Khan does get a theme, one that is calculating, building slowly to greater and greater intensity. Giacchino uses it to great effect in the score, again playing it subtly when Khan is at work. One of my favorite moments in the film and in the score is when Kirk and Khan attempt to board the Vengence by propelling themselves bodily through space. Giacchino plays Kirk’s theme in counterpoint to Khan’s creating one hell of a musical ride that builds and builds in excitement. Giacchino is one of my favorite film composers working today and his work in the Star Trek franchise is consistently great.

Scotty pleads his case to Kirk.
The cast continues the fine job they started in 2009. Pine as Kirk gives us a very assured performance, with some small Shatner touches here and there. Quinto really understands Spock and his interplay with Kirk and Uhura makes for some interesting moments in the film. He also gets to shine a bit at the end when he faces down Khan in San Francisco. Karl Uban is just plain awesome as Bones. He gets a couple of key scenes, but I wish he had a bit more screen time. The same goes for Saldana as Uhura, Cho as Sulu and Yelchin as Checkov. While each character gets to contribute to the plot in some way, they really seem to be background to the primary conflict between Kirk, Marcus and Khan. Only Pegg as Scotty gets a bit more meat in his role. He is the voice of reason against Marcus’ mission and plays an interesting counterpoint to Kirk early in the film.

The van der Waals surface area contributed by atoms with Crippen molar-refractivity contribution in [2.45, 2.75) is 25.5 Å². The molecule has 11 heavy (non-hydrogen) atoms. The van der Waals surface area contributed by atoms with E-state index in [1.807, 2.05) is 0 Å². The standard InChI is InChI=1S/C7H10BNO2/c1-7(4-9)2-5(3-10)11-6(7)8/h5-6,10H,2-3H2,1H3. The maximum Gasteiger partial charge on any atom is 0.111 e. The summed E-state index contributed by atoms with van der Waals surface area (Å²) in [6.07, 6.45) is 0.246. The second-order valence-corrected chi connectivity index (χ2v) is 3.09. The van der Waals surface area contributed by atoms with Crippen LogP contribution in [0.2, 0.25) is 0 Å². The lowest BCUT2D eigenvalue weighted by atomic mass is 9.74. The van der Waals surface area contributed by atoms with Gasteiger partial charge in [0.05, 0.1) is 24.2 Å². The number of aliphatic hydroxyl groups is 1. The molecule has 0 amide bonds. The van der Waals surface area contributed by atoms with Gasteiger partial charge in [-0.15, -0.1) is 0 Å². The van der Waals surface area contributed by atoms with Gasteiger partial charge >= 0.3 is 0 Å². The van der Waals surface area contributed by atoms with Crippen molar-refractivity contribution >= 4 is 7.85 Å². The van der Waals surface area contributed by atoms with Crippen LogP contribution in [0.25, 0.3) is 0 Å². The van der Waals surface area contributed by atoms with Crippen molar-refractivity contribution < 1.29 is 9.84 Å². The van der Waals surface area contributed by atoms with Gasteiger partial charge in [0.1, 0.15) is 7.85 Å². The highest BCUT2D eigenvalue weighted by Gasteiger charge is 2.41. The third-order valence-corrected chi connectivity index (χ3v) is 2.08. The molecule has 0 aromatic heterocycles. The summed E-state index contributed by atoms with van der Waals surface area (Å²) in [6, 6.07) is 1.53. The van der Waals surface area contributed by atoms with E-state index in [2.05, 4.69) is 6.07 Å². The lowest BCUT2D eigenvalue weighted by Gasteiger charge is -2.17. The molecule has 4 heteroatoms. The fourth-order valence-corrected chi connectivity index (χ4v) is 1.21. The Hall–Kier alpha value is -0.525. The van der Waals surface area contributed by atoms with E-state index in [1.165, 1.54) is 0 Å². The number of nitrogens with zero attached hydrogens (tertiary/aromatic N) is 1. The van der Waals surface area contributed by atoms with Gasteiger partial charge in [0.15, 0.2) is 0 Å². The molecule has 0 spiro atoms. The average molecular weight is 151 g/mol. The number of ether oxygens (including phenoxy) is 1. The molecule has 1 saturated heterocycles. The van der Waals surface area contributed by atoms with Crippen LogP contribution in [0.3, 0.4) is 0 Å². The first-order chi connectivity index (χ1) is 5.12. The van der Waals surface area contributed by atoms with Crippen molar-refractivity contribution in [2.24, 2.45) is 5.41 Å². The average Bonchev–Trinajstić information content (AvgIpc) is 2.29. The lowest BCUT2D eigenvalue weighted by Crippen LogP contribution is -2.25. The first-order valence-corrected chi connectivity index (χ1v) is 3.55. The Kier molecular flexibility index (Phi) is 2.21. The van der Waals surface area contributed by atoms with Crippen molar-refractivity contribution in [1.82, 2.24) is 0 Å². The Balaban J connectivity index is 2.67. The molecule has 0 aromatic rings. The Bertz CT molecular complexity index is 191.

Carol pleads her case to the Admiral.
For the new roles in Into Darkness we have some key performances. Alice Eve as Carol Marcus is good in the underwritten role. Sadly she feels like she was added to have another girl in the movie who ends up standing around in her underwear at one point. Ouch did that moment feel forced (and Abrams has pretty much admitted it was). Peter Weller makes for fine commanding officer. His fear and distrust come through in spades, and he does a good job playing against Kirk and Khan. Another key role is filled by Bruce Greenwood reprising his role as Admiral Pike. He is a surrogate father figure to Kirk, and his actions act as a catalyst for the main crux of the film. Greenwood’s performance really helps these two films, especially his relationship to Kirk.

Khan doesn't plead to anyone.
Finally there is Cumberbatch as Khan. I think he does an excellent job in the role. He is calculating, menacing and passionate. All these elements rolled into one very dangerous individual who is driven to accomplish his goals. Cumberbatch plays the part to the hilt, and makes one of the best antagonists in the series. It is a different take on the same character, but still feels true to the character. It took me a couple viewings to separate his performance from the one in Wrath of Khan, but the movie works as well as it does because Cumberbatch is fearsome and yet we understand why he is doing what he is doing.